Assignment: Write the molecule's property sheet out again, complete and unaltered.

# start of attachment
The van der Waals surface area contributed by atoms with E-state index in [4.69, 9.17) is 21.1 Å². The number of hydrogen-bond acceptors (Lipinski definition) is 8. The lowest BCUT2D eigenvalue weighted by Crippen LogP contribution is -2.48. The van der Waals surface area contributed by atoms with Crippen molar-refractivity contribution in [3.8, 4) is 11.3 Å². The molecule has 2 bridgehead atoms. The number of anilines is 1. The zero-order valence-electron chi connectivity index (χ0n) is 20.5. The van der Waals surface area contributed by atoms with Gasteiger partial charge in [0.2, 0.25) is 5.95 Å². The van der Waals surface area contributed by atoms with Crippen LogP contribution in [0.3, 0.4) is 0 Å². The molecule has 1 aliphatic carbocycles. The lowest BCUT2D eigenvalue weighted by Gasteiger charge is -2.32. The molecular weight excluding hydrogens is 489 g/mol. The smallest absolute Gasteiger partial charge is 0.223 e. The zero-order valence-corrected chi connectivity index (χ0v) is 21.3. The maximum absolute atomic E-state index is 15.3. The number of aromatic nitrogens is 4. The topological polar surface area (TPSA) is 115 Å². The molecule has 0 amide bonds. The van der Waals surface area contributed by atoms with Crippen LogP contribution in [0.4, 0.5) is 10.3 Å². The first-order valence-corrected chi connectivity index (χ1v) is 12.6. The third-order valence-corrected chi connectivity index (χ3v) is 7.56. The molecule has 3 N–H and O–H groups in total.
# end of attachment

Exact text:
The van der Waals surface area contributed by atoms with E-state index in [4.69, 9.17) is 21.1 Å². The number of hydrogen-bond acceptors (Lipinski definition) is 8. The lowest BCUT2D eigenvalue weighted by Crippen LogP contribution is -2.48. The van der Waals surface area contributed by atoms with Crippen molar-refractivity contribution in [3.8, 4) is 11.3 Å². The molecule has 2 bridgehead atoms. The number of anilines is 1. The zero-order valence-electron chi connectivity index (χ0n) is 20.5. The van der Waals surface area contributed by atoms with Gasteiger partial charge in [0.2, 0.25) is 5.95 Å². The van der Waals surface area contributed by atoms with Crippen LogP contribution in [0.3, 0.4) is 0 Å². The molecule has 1 aliphatic carbocycles. The lowest BCUT2D eigenvalue weighted by Gasteiger charge is -2.32. The molecular weight excluding hydrogens is 489 g/mol. The smallest absolute Gasteiger partial charge is 0.223 e. The zero-order valence-corrected chi connectivity index (χ0v) is 21.3. The maximum absolute atomic E-state index is 15.3. The number of aromatic nitrogens is 4. The topological polar surface area (TPSA) is 115 Å². The molecule has 0 amide bonds. The van der Waals surface area contributed by atoms with Crippen LogP contribution in [0.4, 0.5) is 10.3 Å². The first-order valence-corrected chi connectivity index (χ1v) is 12.6. The third-order valence-corrected chi connectivity index (χ3v) is 7.56. The molecule has 3 N–H and O–H groups in total.